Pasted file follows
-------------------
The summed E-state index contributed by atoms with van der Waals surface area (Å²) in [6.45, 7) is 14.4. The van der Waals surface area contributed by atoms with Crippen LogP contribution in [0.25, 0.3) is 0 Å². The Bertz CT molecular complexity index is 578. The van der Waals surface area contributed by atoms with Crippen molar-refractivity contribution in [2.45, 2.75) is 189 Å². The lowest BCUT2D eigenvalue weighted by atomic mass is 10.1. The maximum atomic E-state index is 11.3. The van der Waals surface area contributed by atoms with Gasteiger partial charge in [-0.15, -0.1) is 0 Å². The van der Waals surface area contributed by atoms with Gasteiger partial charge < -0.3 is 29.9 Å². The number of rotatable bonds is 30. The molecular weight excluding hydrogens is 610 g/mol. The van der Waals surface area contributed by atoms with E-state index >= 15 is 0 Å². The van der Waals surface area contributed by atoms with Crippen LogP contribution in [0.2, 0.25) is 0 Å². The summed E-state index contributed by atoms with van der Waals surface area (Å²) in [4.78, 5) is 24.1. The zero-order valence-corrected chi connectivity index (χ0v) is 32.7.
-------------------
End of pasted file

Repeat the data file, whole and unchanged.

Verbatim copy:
The summed E-state index contributed by atoms with van der Waals surface area (Å²) in [6.45, 7) is 14.4. The van der Waals surface area contributed by atoms with Crippen LogP contribution in [0.25, 0.3) is 0 Å². The Bertz CT molecular complexity index is 578. The van der Waals surface area contributed by atoms with Crippen molar-refractivity contribution in [2.45, 2.75) is 189 Å². The lowest BCUT2D eigenvalue weighted by atomic mass is 10.1. The maximum atomic E-state index is 11.3. The van der Waals surface area contributed by atoms with Gasteiger partial charge in [-0.15, -0.1) is 0 Å². The van der Waals surface area contributed by atoms with Gasteiger partial charge < -0.3 is 29.9 Å². The number of rotatable bonds is 30. The molecular weight excluding hydrogens is 610 g/mol. The van der Waals surface area contributed by atoms with E-state index >= 15 is 0 Å². The van der Waals surface area contributed by atoms with Crippen LogP contribution in [0.2, 0.25) is 0 Å². The summed E-state index contributed by atoms with van der Waals surface area (Å²) in [4.78, 5) is 24.1. The zero-order valence-corrected chi connectivity index (χ0v) is 32.7.